“Adding sweet potato to a cat’s diet may also reduce hairballs,” she added.

Bedell’s store recently added Fromm Family Foods to its inventory. In February, the manufacturer, based in Mequon, Wis., began spreading the word about its new 15-lb. bags of Grain-Free Surf & Turf dry food.

Demand for grain-free is high, as is customers’ desire to buy bags big enough for their multicat households, reported Lauren Grimm, public relations director for Fromm.
 
“Cat parents are more keyed in to nutrition than ever before,” said Grimm, whose company held a grand opening for its new manufacturing facility in Columbus, Wis., in August.

Just as cat owners are attuned to nutrition, many are keen on appeasing their more finicky household members. Dr. Brent Mayabb, DVM and manager of education and development for Royal Canin USA in St. Charles, Mo., said the company’s Selective line is designed to appeal to picky eaters.
 
Research conducted at Royal Canin found that some cats are attracted to aroma, while others are drawn by how food feels in the mouth or even by the post-ingestion feeling it provides, Dr. Mayabb reported. The results of the study are three foods designed to meet these feline preferences: Selective 31 Aromatic Attraction, Selective 34/29 Savor Sensation and Selective 40 Protein Preference.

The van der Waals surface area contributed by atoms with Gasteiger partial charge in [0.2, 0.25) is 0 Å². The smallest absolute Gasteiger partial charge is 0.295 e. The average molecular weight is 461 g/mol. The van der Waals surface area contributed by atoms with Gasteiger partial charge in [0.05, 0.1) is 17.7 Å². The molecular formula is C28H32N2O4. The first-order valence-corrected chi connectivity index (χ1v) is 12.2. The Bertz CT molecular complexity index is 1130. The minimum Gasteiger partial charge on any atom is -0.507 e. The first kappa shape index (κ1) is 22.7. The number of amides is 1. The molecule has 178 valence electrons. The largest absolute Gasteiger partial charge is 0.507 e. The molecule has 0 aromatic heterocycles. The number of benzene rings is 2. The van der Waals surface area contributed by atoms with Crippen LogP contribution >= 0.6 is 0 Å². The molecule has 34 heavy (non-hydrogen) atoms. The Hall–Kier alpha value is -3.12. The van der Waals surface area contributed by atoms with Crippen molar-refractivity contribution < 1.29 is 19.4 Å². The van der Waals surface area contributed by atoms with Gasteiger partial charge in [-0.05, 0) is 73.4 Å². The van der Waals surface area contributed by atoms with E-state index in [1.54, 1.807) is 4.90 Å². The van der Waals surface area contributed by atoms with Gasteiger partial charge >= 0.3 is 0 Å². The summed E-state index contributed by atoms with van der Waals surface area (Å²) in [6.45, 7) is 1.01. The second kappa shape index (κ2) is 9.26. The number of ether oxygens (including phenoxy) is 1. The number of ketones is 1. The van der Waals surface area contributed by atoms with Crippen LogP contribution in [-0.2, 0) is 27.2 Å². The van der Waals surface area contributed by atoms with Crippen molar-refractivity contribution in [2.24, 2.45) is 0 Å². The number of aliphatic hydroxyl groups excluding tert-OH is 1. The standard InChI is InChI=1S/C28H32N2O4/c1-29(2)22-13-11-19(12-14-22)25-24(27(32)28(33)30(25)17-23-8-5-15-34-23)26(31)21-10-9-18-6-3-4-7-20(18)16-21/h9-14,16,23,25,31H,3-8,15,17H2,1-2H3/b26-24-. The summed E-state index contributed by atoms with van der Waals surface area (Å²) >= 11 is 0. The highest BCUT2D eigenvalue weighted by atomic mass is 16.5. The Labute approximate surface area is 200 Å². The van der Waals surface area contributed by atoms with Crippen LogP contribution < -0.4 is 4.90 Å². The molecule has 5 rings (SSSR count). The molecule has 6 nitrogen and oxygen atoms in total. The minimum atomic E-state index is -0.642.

Specialty variety
Cat foods with novel proteins, such as rabbit, are gaining in popularity. Courtesy of Tomlinson’s Feed & Pet Supply Inc.

The key is finding the right triggers,” Mayabb said. “It’s cool to watch how they make their choices and their decisions.”
A picky palate may seem like a minor issue, but it can lead to weight loss or a poor coat. If unchecked, it can trigger hepatic lipidosis, a liver disease in which fat builds up in the organ’s cells, according to Mayabb.
“It’s not common, but when it happens it has the potential to be pretty serious,” he added.

Even cats that aren’t picky crave variety, whether through eating a range of specialty formulas or sampling human food. Dr. Alice Liberson, DVM, owner of Dogma Catmantoo, encourages her customers to mix it up.
 
“If someone gave you a bag of people chow and said, ‘This is everything you need,’ you wouldn’t do it,” she said.
 
The growing body of research into cat nutrition, along with cat owners’ heightened awareness, can only mean that specialty cat foods will become even more popular, according to many retailers and manufacturers.
 
“I think well that there’s more and more specific nutrition [formulations], not just with life stages but also with lifestyles,” Mayabb said.